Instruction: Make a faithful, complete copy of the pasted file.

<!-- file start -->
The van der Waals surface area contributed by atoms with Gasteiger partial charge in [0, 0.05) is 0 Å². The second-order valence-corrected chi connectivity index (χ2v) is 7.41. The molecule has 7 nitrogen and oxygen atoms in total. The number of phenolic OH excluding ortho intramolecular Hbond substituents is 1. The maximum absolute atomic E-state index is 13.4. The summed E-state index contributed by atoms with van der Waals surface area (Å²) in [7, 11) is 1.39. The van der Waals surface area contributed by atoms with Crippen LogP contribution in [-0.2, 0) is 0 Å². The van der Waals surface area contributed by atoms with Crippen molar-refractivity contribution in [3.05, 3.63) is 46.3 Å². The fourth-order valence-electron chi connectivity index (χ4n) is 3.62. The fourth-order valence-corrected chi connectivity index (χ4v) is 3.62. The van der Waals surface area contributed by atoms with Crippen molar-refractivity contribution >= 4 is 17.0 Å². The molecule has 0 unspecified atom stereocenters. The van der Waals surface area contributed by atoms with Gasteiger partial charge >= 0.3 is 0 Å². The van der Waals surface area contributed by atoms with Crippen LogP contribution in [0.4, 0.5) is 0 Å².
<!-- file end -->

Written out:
The van der Waals surface area contributed by atoms with Gasteiger partial charge in [0, 0.05) is 0 Å². The second-order valence-corrected chi connectivity index (χ2v) is 7.41. The molecule has 7 nitrogen and oxygen atoms in total. The number of phenolic OH excluding ortho intramolecular Hbond substituents is 1. The maximum absolute atomic E-state index is 13.4. The summed E-state index contributed by atoms with van der Waals surface area (Å²) in [7, 11) is 1.39. The van der Waals surface area contributed by atoms with Crippen LogP contribution in [-0.2, 0) is 0 Å². The van der Waals surface area contributed by atoms with Crippen molar-refractivity contribution in [3.05, 3.63) is 46.3 Å². The fourth-order valence-electron chi connectivity index (χ4n) is 3.62. The fourth-order valence-corrected chi connectivity index (χ4v) is 3.62. The van der Waals surface area contributed by atoms with Crippen molar-refractivity contribution >= 4 is 17.0 Å². The molecule has 0 unspecified atom stereocenters. The van der Waals surface area contributed by atoms with Gasteiger partial charge >= 0.3 is 0 Å². The van der Waals surface area contributed by atoms with Crippen LogP contribution in [0.4, 0.5) is 0 Å².